Featured image of post Checking out the PowerStation by KEA Keyboard

Checking out the PowerStation by KEA Keyboard

An overview of the PowerStation keyboard by KEA

This next keyboard I also purchased off of /r/mechmarket when I was soliciting for interesting vintage keyboards. Based on the pictures it looked like a pretty cool board but I was reluctant to purchase it since I was totally unfamiliar with the brand and style. I actually wasn’t even aware what type of switches this keyboard had when I bought it (I’m not sure why I didn’t ask this question. I guess I like surprises).

First Impressions

When it arrived my first impression was, “wow, this thing is immaculate!” It seemed to me like the keyboard had probably never been used or had seen very light use in its time.

PowerStation by KEA Keyboard

The keyboard has a very strange layout which I really didn’t like at first. It’s pretty modern but has some weird idiocicracies to it. I love the giant “Do” button though I have no clue what this key actually “Does”.

Help and Do Keys

The keycaps are very nice doubleshots with interesting typeface legends.

Keycap Closeup

This keyboard actually uses Mitsumi miniature mechanical yellow switches so the keycaps are MX compatible. What’s unfortunate about these switches is that they are very scratchy unless you press on them dead-center. Chyros really hit the nail on the head in his video where he said that playing with a single switch feels really nice and tactile but once you start typing on the board the whole feeling falls apart due to the roughness that comes out.

Keyswitch Closeup

Pretty funny is that, while the keyboard came with a 5-pin din to PS2 adapter, I had some trouble getting it to work with my PC. I eventually realized that there were dipswitches on the back that toggled between different protocols. I was able to find a copy of the keyboard manual online which detailed the different configurations. I had an interesting time trying out the combinations and found that some of them caused the board to emit a very interesting light/beep show.


Switch Lubing

I asked around about how to lube these switches to make them feel nicer. What I was told is that they are extremely difficult to disassemble. So my plan to desolder the whole board and lube the switches quickly went out the window. I then asked if it’s possible to lube the switches while they’re still mounted on the board and much to my surprise this is actually something that people have had success with.

Exposed Switches

My first idea was to use a blunt-needle syringe to get some lube on the slider inside the switch housing. I purchased Tribosys Switch Lubricant from techkeys.us but found that the lube was way too viscus to even pull up into the syringe. Lucky for me, the kit included two little applicator picks which actually worked much better than I expected my idea to work.

Dip Switches

I believe what causes the switches to be so scratchy is the fact that there are so many places that the sliders make contact to the switch walls. I did my best to apply the lube to all of the exposed sides of the sliders and even found that the picks were perfect size to reach the inner tracks.

Keyswitch Lubing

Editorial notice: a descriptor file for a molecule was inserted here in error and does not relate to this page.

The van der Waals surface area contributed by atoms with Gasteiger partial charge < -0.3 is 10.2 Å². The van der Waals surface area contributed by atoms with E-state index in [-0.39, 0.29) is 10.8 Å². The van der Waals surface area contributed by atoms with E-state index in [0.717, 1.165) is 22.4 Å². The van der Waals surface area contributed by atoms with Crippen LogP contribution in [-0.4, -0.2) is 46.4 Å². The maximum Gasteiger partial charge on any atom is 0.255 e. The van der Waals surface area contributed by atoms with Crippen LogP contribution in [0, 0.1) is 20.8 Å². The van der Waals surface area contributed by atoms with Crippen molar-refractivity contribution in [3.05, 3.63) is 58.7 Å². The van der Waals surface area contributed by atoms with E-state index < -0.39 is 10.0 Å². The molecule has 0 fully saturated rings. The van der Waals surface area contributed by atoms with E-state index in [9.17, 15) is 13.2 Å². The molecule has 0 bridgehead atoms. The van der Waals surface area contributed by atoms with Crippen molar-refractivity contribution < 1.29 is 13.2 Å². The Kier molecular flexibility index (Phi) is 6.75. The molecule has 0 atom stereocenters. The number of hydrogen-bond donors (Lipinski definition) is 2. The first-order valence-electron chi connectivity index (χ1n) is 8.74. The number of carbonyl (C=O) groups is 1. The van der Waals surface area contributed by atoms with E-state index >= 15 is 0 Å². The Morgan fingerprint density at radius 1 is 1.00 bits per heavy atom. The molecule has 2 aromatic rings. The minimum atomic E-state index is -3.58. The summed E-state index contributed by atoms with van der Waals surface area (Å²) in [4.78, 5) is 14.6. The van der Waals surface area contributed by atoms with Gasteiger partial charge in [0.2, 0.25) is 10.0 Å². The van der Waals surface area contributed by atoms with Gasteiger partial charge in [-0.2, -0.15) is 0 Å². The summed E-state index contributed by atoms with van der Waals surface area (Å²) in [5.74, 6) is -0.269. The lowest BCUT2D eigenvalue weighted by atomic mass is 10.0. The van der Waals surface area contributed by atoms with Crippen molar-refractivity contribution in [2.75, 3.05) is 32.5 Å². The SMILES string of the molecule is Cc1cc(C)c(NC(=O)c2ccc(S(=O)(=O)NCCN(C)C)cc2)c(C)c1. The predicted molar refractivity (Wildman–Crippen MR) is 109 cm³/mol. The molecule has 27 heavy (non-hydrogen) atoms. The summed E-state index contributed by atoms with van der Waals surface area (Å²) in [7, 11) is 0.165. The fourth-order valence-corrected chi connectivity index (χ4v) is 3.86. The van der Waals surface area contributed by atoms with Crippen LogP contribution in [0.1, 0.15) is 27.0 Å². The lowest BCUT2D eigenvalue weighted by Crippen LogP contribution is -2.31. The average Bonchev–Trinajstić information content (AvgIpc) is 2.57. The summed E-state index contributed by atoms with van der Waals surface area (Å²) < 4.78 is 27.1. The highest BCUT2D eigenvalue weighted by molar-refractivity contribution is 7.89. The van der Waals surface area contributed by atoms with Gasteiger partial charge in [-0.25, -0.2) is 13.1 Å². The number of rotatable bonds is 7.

O-rings / Dental Bands

The other aspect to the harsh keyfeel of this board is how hard the bottom-out is on the downstroke. I’d read some suggestions online that these might be well suited for o-rings. I’m not particually fond of o-rings so I decided to play around with a few different options.

First I tried with some proper red and blue o-rings that were included with a WASD switch tester I had purchased when I was first getting into the hobby. Even though the keys are MX compatible, I found that both of these options added too much cushion to the downstroke making the keyboard feel mushy.

I’m a 30 year old with braces. This typically doesn’t come with many advantages. One of the very few advantages that it does have is that I have a seemingly endless supply of elastic dental bands. These are another alternative that people have used in modding and I found that my “Mountain Gorilla” rubberbands from American Orthodonics provided the perfect balance that I was looking for.


Sound/Vibration Dampening

Another thing I like to do to improve the feeling of a board is to add something to the case to dampen sound and vibration. I’ve found that foam shelf liner works really well for this job. It’s very cheap, easy to work with, and it’s otherwise useful to have in the house. So I used a bit of it to try and achieve the desired feeling. In retrospect, I might go back sometime in the future and add some more to this board.

Plastic Foam Mat

Final Thoughts

I’m pretty pleased with how this mod turned out. It was a lot of tedious work but I think that these things really did make an improvement to the feeling of the board. The switches now are still very tactile but don’t have the same scratchiness and hard bottom-out that they did before.

Oh and the layout that initially scared me has really grown on me. I especially like the position of the [Ctrl] and [Alt] keys. I even decided that I’d like to do a custom build inspired by this unique layout (hopefully I’ll be posting about that project in the future). Thanks for reading!

3D Model

I eventually did a photogrammetry scan of this keyboard.

Reconstructed in Agisoft Metashape (Standard v1.6.1) using 404 photos.

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